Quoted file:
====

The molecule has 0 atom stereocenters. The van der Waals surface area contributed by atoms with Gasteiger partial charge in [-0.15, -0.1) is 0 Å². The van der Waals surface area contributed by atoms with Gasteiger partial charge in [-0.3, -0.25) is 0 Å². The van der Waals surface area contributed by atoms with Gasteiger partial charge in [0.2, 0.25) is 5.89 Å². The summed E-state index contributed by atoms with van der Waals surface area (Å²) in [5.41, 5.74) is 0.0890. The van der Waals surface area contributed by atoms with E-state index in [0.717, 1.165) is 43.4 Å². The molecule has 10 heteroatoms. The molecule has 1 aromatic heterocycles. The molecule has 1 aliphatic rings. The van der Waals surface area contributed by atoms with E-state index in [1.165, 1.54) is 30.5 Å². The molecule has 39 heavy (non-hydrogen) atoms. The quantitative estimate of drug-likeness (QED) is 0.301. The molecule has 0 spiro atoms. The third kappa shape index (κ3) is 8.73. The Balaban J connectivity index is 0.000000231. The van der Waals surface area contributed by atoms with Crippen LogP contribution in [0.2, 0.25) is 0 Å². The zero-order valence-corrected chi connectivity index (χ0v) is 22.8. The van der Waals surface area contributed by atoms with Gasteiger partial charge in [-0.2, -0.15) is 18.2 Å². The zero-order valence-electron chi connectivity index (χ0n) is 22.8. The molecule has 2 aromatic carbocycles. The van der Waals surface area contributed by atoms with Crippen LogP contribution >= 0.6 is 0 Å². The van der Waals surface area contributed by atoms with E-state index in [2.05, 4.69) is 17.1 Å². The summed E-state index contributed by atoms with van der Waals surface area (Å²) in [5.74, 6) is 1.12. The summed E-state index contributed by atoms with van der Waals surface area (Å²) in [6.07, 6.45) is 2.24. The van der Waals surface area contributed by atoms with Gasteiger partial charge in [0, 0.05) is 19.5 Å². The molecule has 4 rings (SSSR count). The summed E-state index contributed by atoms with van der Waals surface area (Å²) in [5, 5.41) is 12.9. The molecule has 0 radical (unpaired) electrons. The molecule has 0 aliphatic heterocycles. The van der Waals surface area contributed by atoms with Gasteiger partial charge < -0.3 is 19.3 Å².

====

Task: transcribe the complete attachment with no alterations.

The molecule has 0 atom stereocenters. The van der Waals surface area contributed by atoms with Gasteiger partial charge in [-0.15, -0.1) is 0 Å². The van der Waals surface area contributed by atoms with Gasteiger partial charge in [-0.3, -0.25) is 0 Å². The van der Waals surface area contributed by atoms with Gasteiger partial charge in [0.2, 0.25) is 5.89 Å². The summed E-state index contributed by atoms with van der Waals surface area (Å²) in [5.41, 5.74) is 0.0890. The van der Waals surface area contributed by atoms with E-state index in [0.717, 1.165) is 43.4 Å². The molecule has 10 heteroatoms. The molecule has 1 aromatic heterocycles. The molecule has 1 aliphatic rings. The van der Waals surface area contributed by atoms with E-state index in [1.165, 1.54) is 30.5 Å². The molecule has 39 heavy (non-hydrogen) atoms. The quantitative estimate of drug-likeness (QED) is 0.301. The molecule has 0 spiro atoms. The third kappa shape index (κ3) is 8.73. The Balaban J connectivity index is 0.000000231. The van der Waals surface area contributed by atoms with Crippen LogP contribution in [0.2, 0.25) is 0 Å². The zero-order valence-corrected chi connectivity index (χ0v) is 22.8. The van der Waals surface area contributed by atoms with Gasteiger partial charge in [-0.2, -0.15) is 18.2 Å². The zero-order valence-electron chi connectivity index (χ0n) is 22.8. The molecule has 2 aromatic carbocycles. The van der Waals surface area contributed by atoms with Crippen LogP contribution >= 0.6 is 0 Å². The van der Waals surface area contributed by atoms with E-state index in [2.05, 4.69) is 17.1 Å². The summed E-state index contributed by atoms with van der Waals surface area (Å²) in [5.74, 6) is 1.12. The summed E-state index contributed by atoms with van der Waals surface area (Å²) in [6.07, 6.45) is 2.24. The van der Waals surface area contributed by atoms with Gasteiger partial charge in [0, 0.05) is 19.5 Å². The molecule has 4 rings (SSSR count). The summed E-state index contributed by atoms with van der Waals surface area (Å²) in [5, 5.41) is 12.9. The molecule has 0 radical (unpaired) electrons. The molecule has 0 aliphatic heterocycles. The van der Waals surface area contributed by atoms with Gasteiger partial charge < -0.3 is 19.3 Å².